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Encyclopedia > European windstorm
A case of extremely rapid cyclogenesis

A European windstorm is a severe cyclonic storm that tracks across the North Atlantic towards northwestern Europe in the winter months. These storms usually track over the north coast of Scotland towards Norway but can veer south to affect other countries including England, Wales, Ireland, Switzerland, France, Belgium, the Netherlands, Denmark, Sweden, Germany, Lithuania, Latvia, and Poland. As these storms can generate hurricane-force winds (and sometimes even winds at the strength of major hurricanes), they are sometimes referred to as hurricanes, even though very few originate as tropical cyclones. Image File history File links Gnome-globe. ... Image File history File links Download high-resolution version (1000x600, 539 KB) Image use policy [1] File history Legend: (cur) = this is the current file, (del) = delete this old version, (rev) = revert to this old version. ... Image File history File links Download high-resolution version (1000x600, 539 KB) Image use policy [1] File history Legend: (cur) = this is the current file, (del) = delete this old version, (rev) = revert to this old version. ... This article is about the meteorological phenomenon. ... For other uses, see Atlantic (disambiguation) The Atlantic Ocean is Earths second-largest ocean, covering approximately one-fifth of its surface. ... For other uses, see Europe (disambiguation). ... This article is about the country. ... For other uses, see England (disambiguation). ... This article is about the country. ... This article is about weather phenomena. ... Cyclone Catarina, a rare South Atlantic tropical cyclone viewed from the International Space Station on March 26, 2004 Hurricane and Typhoon redirect here. ...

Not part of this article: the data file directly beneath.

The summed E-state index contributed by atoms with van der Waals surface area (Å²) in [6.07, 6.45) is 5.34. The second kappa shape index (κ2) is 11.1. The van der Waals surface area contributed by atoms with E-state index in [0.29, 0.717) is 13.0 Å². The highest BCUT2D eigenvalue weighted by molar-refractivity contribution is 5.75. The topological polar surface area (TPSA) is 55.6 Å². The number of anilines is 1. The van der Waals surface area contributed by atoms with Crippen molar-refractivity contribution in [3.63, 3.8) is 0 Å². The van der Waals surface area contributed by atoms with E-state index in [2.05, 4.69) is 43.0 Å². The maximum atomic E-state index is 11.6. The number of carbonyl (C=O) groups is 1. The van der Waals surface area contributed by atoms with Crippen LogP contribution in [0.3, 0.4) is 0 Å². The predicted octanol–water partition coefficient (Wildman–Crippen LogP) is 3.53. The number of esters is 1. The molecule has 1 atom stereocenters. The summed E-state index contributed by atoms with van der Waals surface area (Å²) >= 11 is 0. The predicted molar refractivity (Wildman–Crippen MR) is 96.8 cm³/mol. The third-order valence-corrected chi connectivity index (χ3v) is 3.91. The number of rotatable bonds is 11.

These storms cause economic damage of €1.9 billion per year, and insurance losses of €1.4 billion per year (1990-1998). They rank as the second highest cause of global natural catastrophe insurance loss (after U.S. hurricanes).[citation needed]


Several European languages use the word Orcan (or cognates thereof) to indicate the European windstorm. "Orcan" derives from the Mayan god Huracan, also the source of the word hurricane. This article is about the pre-Columbian Maya civilization. ... In Maya mythology, Huracan (one legged) was a wind, storm and fire god and one of the creator deities who participated in all three attempts at creating humanity. ... This article is about weather phenomena. ...

Contents

Historic and infamous storms

  • January 16, 1362, Grote Mandrenke. A southwesterly Atlantic gale swept across England, the Netherlands, northern Germany and southern Denmark, killing over 25,000 and changing the Dutch-German-Danish coastline.
  • January 6-January 7, 1839. Night of the Big Wind. The most severe windstorm to hit Ireland in recent centuries, with hurricane force winds, killed between 250 and 300 people and rendered hundreds of thousands of homes uninhabitable.
  • December 28, 1879. The Tay Bridge Disaster. Severe gales (estimated to be Force 10-11) swept the east coast of Scotland, infamously resulting in the collapse of the Tay Rail Bridge and the loss of 75 people who were on board the ill-fated train.[1]